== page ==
Although the church of St James in Clerkenwell, London, has an old and colourful history, in 1788 an Act of Parliament was passed to replace the unsatisfactory aggregation of buildings with a new modern church designed by James Carr in the style of Sir Christopher Wren and James Gibbs. Dedicated in 1792 with upper galleries added in 1822, it has a historic organ built in 1792 by George Pike England.
This week, the designer Tom Dixon has taken over the church in a innovative partnership which will bring many new people into the church and enable them to see the creativity of Tom Dixon set against the historic character of the church building. In addition, there is a charitable element, with soup available linked to a project to fund a soup kitchen later in the year.
The joint aim of the vicar of St James, Andrew Baughen, and Tom Dixon is to give the church building a meaningful daytime use and be a place to celebrate and support artistic creativity in addition to its core religious mission.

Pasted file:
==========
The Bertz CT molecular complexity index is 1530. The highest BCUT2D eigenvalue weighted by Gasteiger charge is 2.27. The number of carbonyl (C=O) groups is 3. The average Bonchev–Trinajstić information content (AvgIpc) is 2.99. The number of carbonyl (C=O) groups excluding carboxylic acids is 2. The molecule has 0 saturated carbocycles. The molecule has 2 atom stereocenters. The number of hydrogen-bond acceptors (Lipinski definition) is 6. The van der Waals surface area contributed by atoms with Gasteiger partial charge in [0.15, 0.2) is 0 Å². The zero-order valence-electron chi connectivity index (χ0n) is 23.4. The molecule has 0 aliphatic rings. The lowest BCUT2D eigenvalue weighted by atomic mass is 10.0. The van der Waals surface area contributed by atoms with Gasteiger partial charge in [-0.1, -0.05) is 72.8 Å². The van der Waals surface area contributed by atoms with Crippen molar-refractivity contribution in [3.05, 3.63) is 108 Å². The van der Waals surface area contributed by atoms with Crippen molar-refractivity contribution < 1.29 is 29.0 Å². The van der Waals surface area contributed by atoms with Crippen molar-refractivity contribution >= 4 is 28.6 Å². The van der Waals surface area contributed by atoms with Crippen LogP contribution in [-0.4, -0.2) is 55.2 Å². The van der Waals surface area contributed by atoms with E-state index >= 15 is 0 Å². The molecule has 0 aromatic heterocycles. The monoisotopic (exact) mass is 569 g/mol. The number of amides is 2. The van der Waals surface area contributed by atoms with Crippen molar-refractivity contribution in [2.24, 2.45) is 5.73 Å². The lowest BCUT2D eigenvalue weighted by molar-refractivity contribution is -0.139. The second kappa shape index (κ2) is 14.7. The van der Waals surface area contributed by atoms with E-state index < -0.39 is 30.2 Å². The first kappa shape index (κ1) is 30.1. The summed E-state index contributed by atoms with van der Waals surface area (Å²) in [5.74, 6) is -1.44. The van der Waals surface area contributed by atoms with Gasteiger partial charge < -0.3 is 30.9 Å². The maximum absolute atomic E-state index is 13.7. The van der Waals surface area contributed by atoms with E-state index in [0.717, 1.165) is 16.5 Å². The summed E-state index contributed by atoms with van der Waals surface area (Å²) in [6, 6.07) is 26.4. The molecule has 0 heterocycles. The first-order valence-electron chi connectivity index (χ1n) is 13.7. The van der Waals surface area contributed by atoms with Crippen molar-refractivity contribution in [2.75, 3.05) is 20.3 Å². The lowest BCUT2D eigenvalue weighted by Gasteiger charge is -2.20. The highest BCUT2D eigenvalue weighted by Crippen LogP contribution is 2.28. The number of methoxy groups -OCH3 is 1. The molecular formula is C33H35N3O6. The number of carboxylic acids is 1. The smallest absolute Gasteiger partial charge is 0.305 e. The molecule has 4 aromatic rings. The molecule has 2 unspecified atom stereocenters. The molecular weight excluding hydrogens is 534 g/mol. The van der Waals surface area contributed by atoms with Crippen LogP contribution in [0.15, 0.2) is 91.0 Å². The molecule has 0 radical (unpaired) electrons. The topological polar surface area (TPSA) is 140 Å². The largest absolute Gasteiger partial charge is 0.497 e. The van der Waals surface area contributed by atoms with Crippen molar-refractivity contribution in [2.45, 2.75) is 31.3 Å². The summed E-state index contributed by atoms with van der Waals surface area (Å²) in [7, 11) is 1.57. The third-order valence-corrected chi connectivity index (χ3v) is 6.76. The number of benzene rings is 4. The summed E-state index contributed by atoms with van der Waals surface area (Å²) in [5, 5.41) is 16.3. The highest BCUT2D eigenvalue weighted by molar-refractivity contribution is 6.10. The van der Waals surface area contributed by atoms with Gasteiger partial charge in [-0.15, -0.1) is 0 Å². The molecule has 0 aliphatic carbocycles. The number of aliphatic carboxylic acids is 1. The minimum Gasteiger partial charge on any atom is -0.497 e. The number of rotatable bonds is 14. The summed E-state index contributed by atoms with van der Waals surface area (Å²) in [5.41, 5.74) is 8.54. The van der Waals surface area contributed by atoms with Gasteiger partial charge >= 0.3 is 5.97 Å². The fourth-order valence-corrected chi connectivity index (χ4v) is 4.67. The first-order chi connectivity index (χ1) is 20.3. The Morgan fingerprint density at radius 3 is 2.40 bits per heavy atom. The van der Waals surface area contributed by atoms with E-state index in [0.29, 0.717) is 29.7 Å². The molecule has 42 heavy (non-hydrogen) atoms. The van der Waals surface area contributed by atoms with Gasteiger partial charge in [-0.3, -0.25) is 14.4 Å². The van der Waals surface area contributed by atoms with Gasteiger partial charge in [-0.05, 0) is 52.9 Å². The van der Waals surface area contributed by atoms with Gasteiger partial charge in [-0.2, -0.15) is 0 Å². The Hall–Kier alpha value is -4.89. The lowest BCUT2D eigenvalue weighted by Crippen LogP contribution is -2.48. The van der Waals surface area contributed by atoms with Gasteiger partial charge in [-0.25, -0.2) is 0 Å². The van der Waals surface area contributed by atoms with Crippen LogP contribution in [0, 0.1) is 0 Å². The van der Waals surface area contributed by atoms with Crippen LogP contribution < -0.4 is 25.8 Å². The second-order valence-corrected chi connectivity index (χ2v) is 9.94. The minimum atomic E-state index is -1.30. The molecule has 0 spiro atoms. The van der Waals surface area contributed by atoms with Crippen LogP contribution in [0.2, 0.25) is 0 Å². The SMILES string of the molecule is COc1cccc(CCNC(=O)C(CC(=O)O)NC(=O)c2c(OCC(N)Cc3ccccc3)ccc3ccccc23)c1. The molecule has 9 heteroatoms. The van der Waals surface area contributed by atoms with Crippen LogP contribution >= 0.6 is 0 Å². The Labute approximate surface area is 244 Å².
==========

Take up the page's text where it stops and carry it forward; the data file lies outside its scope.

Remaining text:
What is fantastic is that this is not just a temporary project, but a real partnership – the central chandelier will remain in the nave and the kitchen will be donated as a permanent facility. This is an example of how two organisations can work together for mutual benefit, while also raising the awareness of St James to a huge number of local, national and international visitors that will visit this week and would not otherwise be aware of this building and it long history.